An endometriosis ultrasound can help your healthcare provider spot tissue and cysts that may be signs of endometriosis. It’s a simple and safe imaging procedure that may be ordered if you’re experiencing symptoms associated with endometriosis.
An endometriosis ultrasound is an imaging procedure that helps your provider determine if you have endometriosis. With endometriosis, pieces of tissue that line your uterus (endometrium) can appear in places outside your uterus, like your ovaries, bladder, and intestines. This out-of-place endometrial tissue can become inflamed, grow into cysts called endometriomas, and cause unpleasant symptoms, like painful menstrual cramps.
An ultrasound doesn’t provide all the information needed to diagnose endometriosis. But it can offer clues that your provider can use to decide next steps when it comes to making a diagnosis. An ultrasound can provide information that your provider uses to suggest treatments, too.
Ultrasounds can show large clumps of tissue that are likely signs of endometriosis. Ultrasounds are also very good at identifying endometriosis of the ovaries. But ultrasounds can’t show tiny pieces of tissue that may also be signs of endometriosis. Not all tissue is the same with endometriosis. Ultrasounds can show some, but not all, types of tissue.
An ultrasound can show:
An ultrasound can’t show:
The tricky part is that even if the ultrasound shows tissue that doesn’t belong, there’s no way to be 100% sure it’s endometrial tissue. The only way to know for sure is to remove the tissue and test it. This requires surgery, a procedure called a laparoscopy. But an ultrasound can let your provider know that you likely have endometriosis, without surgery, and allows them to plan your surgery more effectively.
Your provider may recommend an ultrasound in order to:
Your provider will order the ultrasound, and an ultrasound technician (sonographer) will perform the procedure. An experienced ultrasound technician can make all the difference when it comes to correctly identifying endometrial tissue on an ultrasound. The technician will share the results with a radiologist, who will write a report that communicates findings with your provider.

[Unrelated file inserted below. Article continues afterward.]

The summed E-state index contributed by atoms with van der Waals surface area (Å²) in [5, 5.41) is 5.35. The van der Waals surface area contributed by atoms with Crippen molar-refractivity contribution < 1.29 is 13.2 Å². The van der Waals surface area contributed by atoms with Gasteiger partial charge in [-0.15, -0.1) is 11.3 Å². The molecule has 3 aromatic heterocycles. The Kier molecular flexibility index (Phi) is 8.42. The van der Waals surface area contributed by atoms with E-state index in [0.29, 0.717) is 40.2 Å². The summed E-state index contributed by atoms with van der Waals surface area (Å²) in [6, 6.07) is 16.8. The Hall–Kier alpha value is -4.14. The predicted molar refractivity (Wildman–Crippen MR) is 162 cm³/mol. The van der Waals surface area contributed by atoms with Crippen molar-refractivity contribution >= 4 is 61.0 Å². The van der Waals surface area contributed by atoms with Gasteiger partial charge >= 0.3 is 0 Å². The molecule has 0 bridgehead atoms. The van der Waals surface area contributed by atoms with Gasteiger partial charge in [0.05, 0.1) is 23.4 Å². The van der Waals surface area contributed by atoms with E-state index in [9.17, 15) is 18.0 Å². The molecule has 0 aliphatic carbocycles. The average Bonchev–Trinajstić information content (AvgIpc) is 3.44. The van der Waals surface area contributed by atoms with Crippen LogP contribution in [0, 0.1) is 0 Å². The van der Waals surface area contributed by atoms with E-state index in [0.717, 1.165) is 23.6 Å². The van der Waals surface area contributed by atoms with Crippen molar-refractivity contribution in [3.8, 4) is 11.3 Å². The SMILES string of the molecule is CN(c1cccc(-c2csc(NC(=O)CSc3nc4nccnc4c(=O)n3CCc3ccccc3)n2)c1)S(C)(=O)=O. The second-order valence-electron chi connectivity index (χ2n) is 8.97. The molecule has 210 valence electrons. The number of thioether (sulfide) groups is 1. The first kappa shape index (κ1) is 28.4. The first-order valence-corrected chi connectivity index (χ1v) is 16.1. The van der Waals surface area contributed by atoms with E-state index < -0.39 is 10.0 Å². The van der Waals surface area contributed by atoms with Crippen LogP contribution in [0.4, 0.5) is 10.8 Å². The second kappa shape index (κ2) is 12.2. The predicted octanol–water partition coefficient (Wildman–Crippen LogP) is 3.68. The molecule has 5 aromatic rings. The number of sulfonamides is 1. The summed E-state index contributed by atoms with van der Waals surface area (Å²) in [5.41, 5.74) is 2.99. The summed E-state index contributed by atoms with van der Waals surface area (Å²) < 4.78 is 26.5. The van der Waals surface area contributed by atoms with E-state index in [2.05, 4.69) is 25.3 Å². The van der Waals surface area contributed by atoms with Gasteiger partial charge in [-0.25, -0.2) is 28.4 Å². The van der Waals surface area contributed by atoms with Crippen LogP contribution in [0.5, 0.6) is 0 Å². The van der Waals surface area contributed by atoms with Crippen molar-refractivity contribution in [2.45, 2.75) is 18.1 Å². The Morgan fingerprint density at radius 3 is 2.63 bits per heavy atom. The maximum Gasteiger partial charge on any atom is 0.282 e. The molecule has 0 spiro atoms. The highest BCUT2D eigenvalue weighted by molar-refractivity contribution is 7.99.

An endometriosis ultrasound allows your provider to see inside your pelvic cavity, where your reproductive organs are. Your provider may order a transrectal ultrasound, which can show endometrial tissue on the back of your bladder. Usually, your provider will order a transvaginal ultrasound, which offers a close-up view of your organs most affected by endometriosis, like your ovaries, bladder, and intestines. For a transvaginal ultrasound:
A transvaginal ultrasound lasts anywhere from 30 minutes to an hour.
Your healthcare provider will give you the instructions you need to prepare for your ultrasound. Your provider may ask that you come to the procedure with an empty bladder or a full one. You may be asked to empty your bowels to prepare for your ultrasound. Follow your provider’s directions, and review any pre-procedure checklists carefully so that you’re all set once it’s time for your ultrasound.
Ultrasounds are safe. One of the benefits of having an ultrasound is that there’s no radiation involved during the procedure. The sound waves used to record what the structures inside your body look like are completely harmless.
Your healthcare provider can help you understand your results and, most important, what these results mean for your care. Depending on your results, your provider may suggest further procedures, like magnetic resonance imaging (MRI) or a laparoscopy, to better identify a mass that showed up during your ultrasound. Your provider may recommend that you begin treatment for endometriosis symptoms. Your provider is your best resource for determining next steps.
You’ll likely hear from your provider a few days after your ultrasound. Allow time for your provider to receive and thoroughly review the radiologist’s report.
If your endometrial tissue is tiny and appears on the surface of your organs instead of inside them, the ultrasound won’t detect it. Your results could come back normal even though you have endometriosis.
How accurate your ultrasound is depends in part on how skilled your ultrasound technician is and where the endometrial tissue is located in your body. Skilled technicians can usually tell if tissue that appears on an ultrasound is endometriosis. Transvaginal ultrasounds are especially good at showing more advanced endometriosis, which involves endometriomas (endometriosis of the ovaries).
Ultrasounds and MRIs can both find masses that are likely signs of endometriosis. Each has its pros and cons. For example, while they both allow your provider to see inside your pelvic cavity, they show different views of your internal organs and different levels of detail. Your provider is your best resource for deciding which imaging procedure is best for your diagnosis.
A note from Cleveland Clinic
An endometrial ultrasound can get you one step closer to experiencing relief from your endometriosis symptoms. Ultrasounds are safe, quick and effective when it comes to revealing signs of endometriosis. They can help your provider decide that endometriosis is the likely cause of your pain and discomfort, without you having to go through surgery.
Last reviewed by a Cleveland Clinic medical professional on 09/20/2021.
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